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New green rankings have many seeing red

Some say it’s a reality, others disagree.

However, whichever stance you take, the powers that be have decided they can no longer ignore the debate around climate change and environmental sustainability.

We all know of the much maligned carbon tax that’s close to being introduced by Julia Gillard and crew, but less talked about is an energy performance rating system that the federal government wants to impose on all homes for rent and sale.

How energy efficient is it?

According to a report by the ABC, the idea is to allow buyers and tenants to make more informed choices when it comes to the house they plan on purchasing or renting and how much it might cost them to heat and cool.

Scores are awarded according to the home’s energy efficiency, with zero meaning the building does little to provide shelter from the elements (apart from the obligatory roof and four walls), while 10 means occupants can enjoy ideal temperatures without even needing to flick a switch at all.

The rating system the government proposes is based on one that has been used in the ACT for more than a decade now.

It is mandatory to disclose energy ratings on all homes in the nation’s capital because Canberra has the biggest temperature range out of every Australian city – reaching up to 40 degrees in summer and getting down to a frosty minus 8 degrees in winter.

How much does it cost?

The rating costs ACT property owners around $150 per home.

The proposed scheme would be introduced in addition to the current requirement for all new homes built in Australia to meet a minimum energy efficiency rating, of six stars across most states and territories.

Not everyone agrees

Some states flat out oppose the move to rate established dwellings.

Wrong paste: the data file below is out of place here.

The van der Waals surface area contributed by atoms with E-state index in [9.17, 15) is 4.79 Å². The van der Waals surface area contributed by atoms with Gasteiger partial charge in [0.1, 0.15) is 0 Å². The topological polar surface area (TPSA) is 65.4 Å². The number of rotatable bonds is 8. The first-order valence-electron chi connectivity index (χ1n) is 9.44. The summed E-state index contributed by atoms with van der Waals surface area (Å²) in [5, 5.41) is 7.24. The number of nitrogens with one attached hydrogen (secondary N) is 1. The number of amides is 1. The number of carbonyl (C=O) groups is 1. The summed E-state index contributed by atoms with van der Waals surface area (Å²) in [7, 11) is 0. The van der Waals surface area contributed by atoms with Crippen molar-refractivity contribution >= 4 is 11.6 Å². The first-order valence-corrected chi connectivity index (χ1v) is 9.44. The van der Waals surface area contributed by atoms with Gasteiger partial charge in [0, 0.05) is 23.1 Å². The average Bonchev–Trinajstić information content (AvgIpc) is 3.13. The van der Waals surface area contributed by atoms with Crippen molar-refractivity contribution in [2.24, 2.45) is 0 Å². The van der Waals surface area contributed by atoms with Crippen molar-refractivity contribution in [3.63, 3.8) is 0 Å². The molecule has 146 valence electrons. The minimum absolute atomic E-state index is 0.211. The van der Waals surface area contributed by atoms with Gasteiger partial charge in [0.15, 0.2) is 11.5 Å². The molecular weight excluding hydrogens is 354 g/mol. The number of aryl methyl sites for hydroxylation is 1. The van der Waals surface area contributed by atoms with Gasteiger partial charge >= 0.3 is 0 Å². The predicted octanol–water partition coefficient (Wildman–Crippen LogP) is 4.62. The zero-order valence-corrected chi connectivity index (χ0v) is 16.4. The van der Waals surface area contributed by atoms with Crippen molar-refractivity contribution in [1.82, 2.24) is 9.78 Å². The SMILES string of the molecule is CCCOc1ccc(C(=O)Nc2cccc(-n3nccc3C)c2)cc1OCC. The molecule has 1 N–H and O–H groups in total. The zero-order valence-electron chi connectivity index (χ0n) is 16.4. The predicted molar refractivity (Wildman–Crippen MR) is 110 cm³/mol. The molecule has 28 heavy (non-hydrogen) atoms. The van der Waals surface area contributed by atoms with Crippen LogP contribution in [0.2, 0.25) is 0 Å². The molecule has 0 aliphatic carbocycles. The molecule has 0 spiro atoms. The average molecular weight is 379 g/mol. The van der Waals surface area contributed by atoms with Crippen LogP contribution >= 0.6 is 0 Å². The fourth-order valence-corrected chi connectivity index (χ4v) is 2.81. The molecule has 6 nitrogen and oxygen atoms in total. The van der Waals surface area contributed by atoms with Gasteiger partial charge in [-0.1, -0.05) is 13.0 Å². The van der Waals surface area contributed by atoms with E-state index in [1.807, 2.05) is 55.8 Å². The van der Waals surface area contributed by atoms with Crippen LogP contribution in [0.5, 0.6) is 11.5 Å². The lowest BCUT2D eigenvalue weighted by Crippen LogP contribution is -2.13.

Victorian Planning Minister Matthew Guy has publicly denounced the idea, calling it “yet another hair-brained tax idea from the Federal Government”.

While some believe the scheme to be worthy of exploration, there are concerns surrounding the reliability of the current rating system in the ACT and using this as the basis on which all Aussie homes would be ranked.

ACT-based energy ratings assessor Jenny Edwards supports the idea of rating older homes in order for the public to make more informed choices when deciding where to live.

However she points out that when she purchased her own home in Canberra’s inner-south, which was rated at three stars, the reality of living there was closer to one star.

“The first winter was freezing and the first summer was sweltering. (It is an) incredibly uncomfortable house to live in,” she said.

As the assessment is only based on a visual check of obvious features that might add to or compromise the energy efficiency of a property – such as orientation, window size and insulation – many experts suggest it is an inaccurate reflection of the true energy rating that can be gained from measuring things such as air leakage.

“We can’t take all the lining off the house and check the insulation has been thoroughly and evenly installed or that there are R2 batts and not R1 batts; that there aren’t big gaps in the house and assessing for air leakage is not something you can do quickly and superficially.”

Another issue, she says, is the lack of training required to become an assessor and the ease with which outcomes can be manipulated.

Ms Edwards says a national rollout of energy ratings to older homes is not straightforward; “There is a lot of potential for issues. And how we resolve that is complicated.”

One thing is certain, given the level of criticism leveled at the government proposal, it will not be introduced as originally scheduled.

Parliamentary Secretary for Energy Efficiency, Mark Dreyfus, says he cannot put a timeline on the plan to rate every home in Australia for its energy efficiency.

“Like a lot of state and federal programs it is not moving as quickly as I would like,” Mr Dreyfus said.

Regardless of whether this energy efficiency rating system takes effect for Australian properties in one month or ten years, the message to investors is clear.

As has always been the case, it pays to make sure you maintain your rental properties to the best standard possible to ensure it provides a good level of comfort to your tenants and therefore maximises your rental income.

And if you want to add value, be as energy efficient as possible!



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About

Michael is a director of Metropole Property Strategists who help their clients grow, protect and pass on their wealth through independent, unbiased property advice and advocacy. He's once again been voted Australia's leading property investment adviser and his opinions are regularly featured in the media. Visit Metropole.com.au


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